Tilda Swinton thought she’d never finish her latest filmBy Ruben V. Nepales
Philippine Daily Inquirer
LOS ANGELES — Time magazine recently showered her with praise.
Tilda Swinton deserves the gushing prose. The British actress rewards us with yet another towering performance in “We Need to Talk About Kevin,” a dark drama where she plays Eva Khatchadourian, the mother of a child who goes on a murderous rampage at his high school.
Lynne Ramsay directs this film which Tilda playfully referred to as “the feel-good film of the year.”
Often described as ethereal, Tilda has angular features—eyes that burn with intelligence, for instance—and a statuesque frame that make her a head-turner wherever she goes. Fashion designers love this woman, who was the late Princess Diana’s contemporary at an exclusive boarding school.
Tilda’s take on fashion: “It’s about dressing up. I am very fortunate to have a lot of friends who make clothes. And when I wear their clothes, I feel like I’m in a kind of company with them. So I’m very blessed. But when I’m at home, I’m in my son’s clothes because he’s taller than me.”
In the Time article, writer Catherine Mayer mentions the actress’ 14-year-old twins, Honor and Xavier, their father John Byrne who is 20 years older than Tilda, her “sweetheart” Sandro Kopp, who is 17 years her junior.
Below are excerpts from our interview:
We see in the film how somebody can act one way in front of a person and then behave differently in front of another person. Have you met people like that?
In many ways, that question keeps me wanting to be a performer. When I was about 10, going back to boarding school, I was on this train. I was on a compartment with other people, all adults, and I was sitting there, very composed and thinking, “I am miserable. I am so unhappy. I’m leaving my parents. I’m going off to school but nobody can tell I’m unhappy.”
I’ve been very polite to this lady. I’ve had a little conversation with this gentleman. All these people would say that I was a perfect, composed 10-year-old. None of them would know how unhappy I was. Then I began to fantasize about them. I thought, “What are you thinking?” That question keeps me performing.
You play a character with the stigma of the “bad mother.” How important is physical contact with your kids?
One of the really delightful things about performing is that you get to act out things that are very far from yourself. My experience of motherhood is so completely different that there’s no tangency at all with Eva’s story. My children are angelic. I adore them. They say that if you hug your babies, they grow. Well, my children are enormous.
You come from a distinguished family of Anglo-Scots that goes as far back as the High Middle Ages.
All families are old. One distinctive thing about my family is that it was very lazy and just stayed in one place for a long time. My parents’ and grandparents’ generations were not artists. So when I came along as an artist, it did feel as if I had to make a new world for myself. But the longer I live, the more I study my family and I realize there are artists all over the place. So I didn’t fall far from the tree.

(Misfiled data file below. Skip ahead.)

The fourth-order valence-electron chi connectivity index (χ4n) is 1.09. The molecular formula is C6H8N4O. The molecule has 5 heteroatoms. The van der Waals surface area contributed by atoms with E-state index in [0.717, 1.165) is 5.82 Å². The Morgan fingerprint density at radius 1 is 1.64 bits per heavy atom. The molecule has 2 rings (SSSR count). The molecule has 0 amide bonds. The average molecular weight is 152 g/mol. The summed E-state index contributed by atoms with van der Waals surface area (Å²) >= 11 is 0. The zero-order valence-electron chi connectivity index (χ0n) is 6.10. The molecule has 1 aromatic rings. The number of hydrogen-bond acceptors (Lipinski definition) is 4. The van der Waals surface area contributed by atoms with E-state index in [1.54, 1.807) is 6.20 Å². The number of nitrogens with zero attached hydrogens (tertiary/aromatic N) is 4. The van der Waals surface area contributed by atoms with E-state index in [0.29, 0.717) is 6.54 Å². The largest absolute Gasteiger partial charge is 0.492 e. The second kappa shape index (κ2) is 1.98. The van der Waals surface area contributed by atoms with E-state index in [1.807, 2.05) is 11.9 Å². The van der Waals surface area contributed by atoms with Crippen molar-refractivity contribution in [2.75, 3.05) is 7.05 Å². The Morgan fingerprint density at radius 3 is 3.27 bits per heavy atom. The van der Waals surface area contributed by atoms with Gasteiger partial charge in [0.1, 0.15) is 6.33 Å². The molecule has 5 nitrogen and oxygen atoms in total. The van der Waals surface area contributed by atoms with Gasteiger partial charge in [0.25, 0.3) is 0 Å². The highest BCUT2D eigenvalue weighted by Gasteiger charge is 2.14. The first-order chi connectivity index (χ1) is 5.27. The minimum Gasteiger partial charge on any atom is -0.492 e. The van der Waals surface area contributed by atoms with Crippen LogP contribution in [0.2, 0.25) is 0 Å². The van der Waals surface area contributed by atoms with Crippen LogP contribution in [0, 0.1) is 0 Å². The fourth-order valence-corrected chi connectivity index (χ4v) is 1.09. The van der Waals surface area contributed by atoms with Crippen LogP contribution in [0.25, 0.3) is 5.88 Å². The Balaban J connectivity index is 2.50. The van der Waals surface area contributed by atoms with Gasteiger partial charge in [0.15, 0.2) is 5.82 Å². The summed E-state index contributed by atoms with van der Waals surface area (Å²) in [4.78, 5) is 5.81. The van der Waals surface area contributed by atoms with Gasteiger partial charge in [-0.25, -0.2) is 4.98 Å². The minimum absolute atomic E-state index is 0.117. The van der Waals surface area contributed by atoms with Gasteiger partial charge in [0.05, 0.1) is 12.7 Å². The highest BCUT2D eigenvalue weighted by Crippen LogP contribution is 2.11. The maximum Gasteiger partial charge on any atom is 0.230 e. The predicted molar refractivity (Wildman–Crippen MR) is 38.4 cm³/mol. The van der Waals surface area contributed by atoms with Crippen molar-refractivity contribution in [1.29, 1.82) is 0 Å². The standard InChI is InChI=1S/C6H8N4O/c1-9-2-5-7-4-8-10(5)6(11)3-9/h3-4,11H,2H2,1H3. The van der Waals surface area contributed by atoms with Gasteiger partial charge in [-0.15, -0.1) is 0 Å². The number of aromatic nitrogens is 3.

What kind of values are you instilling in your kids?
For a while now, particularly since I’ve lived in the Highlands of Scotland and had children, I have not been involved in any party politics. I haven’t been really involved in any kind of political action mainly because I choose to be absorbed into my family and work.
But my children are my kind of political laboratory. I am very much involved in their education. My children go to a Waldorf Steiner School. I am very involved in trying to build a further program for the school so that they can stay in that project until they’re 18. That’s about as political as my life is these days …
Having said that, for me, art is political. I can’t really imagine it not being political. But beyond that, I have nothing really to add. It’s almost impossible to stay outside of practical politics. I would say that in the Highlands of Scotland, it actually is quite possible, particularly if you have young children.
It’s a deeply political act to put one’s children into a Waldorf School. I’m very proud of our school and that particular movement. It works very well for my family and my children. It’s an alternative schooling which talks about soul values, a child developing at his own rate and developing a socially conscious attitude to the universe, and a feeling of social responsibility. No television, advertising, computers. They are great.
Would you say that this role is the most complex you’ve played?
I certainly feel a completion with this project. This is the fourth one. I have a joke with a friend of mine that we’re going to bring out a boxed set called “The Motherlode” with these four films of mothers. “The Deep End,” “Julia,” “I Am Love,” and this film which are all looking at this predicament of being a mother. I’m very interested in this subject. Not only because I’m a mother but I think mainly because I have a mother. I’m a child of a mother, as we all are.
This film does feel like a completion for me, and I developed it alongside Lynne Ramsay for quite a few years. It was a very difficult film to get made because you can’t imagine people readily giving you money to make something like this. So the fact that we’ve made it is really unimaginable.
E-mail the columnist at firstname.lastname@example.org. Follow him at http://twitter.com/nepalesruben.
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